One of the advantages of reading comic books in graphic novel form is that you can get reviews from those who read the monthly fascicles. So I knew going in that Neil Gaiman’s 1602 had gotten pretty mediocre reviews; I also knew that those reviews wouldn’t stop me from buying it, because 1602 is Gaiman writing in the Marvel Universe, setting the heroes in Elizabethan times. As a fan of 1) the glorious, messy mass of twisted interconnection and inconsistent-but-voluminous history that is the Marvel Universe; 2) Gaiman’s writing; and 3) comic book stories that reconceive the characters in a different setting (whether that be the Ultimate titles, which move 1950s origin stories into the 1990s; or Bendis’ Alias, which recasts Marvel heroes as characters in private-eye comic book noir), I pretty much had this down as an automatic buy.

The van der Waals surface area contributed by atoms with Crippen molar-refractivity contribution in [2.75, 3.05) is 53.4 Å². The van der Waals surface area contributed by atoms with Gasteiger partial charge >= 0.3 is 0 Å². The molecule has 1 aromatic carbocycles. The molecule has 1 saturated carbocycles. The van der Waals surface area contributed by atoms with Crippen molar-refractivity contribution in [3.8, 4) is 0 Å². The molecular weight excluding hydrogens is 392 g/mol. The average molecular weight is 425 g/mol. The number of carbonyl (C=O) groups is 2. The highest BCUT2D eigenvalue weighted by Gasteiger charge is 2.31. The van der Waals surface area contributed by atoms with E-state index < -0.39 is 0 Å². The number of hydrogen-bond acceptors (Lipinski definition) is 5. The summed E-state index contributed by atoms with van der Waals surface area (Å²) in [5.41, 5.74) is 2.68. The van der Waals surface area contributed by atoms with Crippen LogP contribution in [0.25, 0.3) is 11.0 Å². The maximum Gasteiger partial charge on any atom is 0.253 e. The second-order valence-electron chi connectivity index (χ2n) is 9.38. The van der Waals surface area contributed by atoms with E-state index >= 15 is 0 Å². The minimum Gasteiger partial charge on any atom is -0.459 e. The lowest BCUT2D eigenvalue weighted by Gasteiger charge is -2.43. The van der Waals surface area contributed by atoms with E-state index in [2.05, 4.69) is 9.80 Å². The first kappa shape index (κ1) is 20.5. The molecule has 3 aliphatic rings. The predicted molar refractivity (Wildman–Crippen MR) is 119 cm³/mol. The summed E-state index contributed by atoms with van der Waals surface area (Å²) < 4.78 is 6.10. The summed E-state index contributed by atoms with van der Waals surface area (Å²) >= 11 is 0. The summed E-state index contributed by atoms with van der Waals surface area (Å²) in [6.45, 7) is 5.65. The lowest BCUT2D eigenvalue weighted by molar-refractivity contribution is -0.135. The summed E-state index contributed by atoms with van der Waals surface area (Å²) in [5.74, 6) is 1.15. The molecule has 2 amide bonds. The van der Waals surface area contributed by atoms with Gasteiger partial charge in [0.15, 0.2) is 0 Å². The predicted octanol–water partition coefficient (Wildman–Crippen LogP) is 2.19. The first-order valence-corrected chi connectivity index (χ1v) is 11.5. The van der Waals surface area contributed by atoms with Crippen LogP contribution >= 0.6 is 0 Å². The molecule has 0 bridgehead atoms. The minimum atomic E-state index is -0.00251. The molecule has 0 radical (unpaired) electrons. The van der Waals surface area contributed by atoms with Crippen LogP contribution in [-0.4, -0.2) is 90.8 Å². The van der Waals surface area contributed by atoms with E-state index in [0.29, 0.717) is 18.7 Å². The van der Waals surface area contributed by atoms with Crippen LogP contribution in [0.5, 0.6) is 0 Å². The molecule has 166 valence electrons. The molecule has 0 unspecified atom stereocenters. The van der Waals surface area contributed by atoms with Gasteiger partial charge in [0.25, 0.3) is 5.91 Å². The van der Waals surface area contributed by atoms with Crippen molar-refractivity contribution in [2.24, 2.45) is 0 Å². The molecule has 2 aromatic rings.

And as a fan of all those things, I enjoyed the book reasonably well; but I suspect that if I weren’t so enamored of the background and the premise, I’d’ve been unimpressed. This is to Sandman what Kurt Busiek’s Avengers Forever is to his Astro City — an above-average, but conventional, comic book story that utterly fails to shine with the great writing and originality of the more famous work. If 1602 didn’t have Gaiman’s name plastered all over it, you’d never guess he wrote it; you’d probably expect that it was penned by some no-name corporate scribe at Marvel who was deliberately trying to do something vaguely Gaiman-esque with the corporate properties.

And my advice to the potential reader is to pretend that’s actually the case; forget that Gaiman wrote it. If you wouldn’t buy a graphic novel with Marvel characters transplanted to the 17th century that wasn’t written by a super-famous writer, don’t buy this one. And if you do read it, don’t compare it to Gaiman’s better works, because it’ll suffer badly in that comparison; instead, compare it to other Marvel comics, where it’ll rank in the upper echelons — not as good as Busiek’s Marvels, but probably on par with Bendis’ stuff, say.


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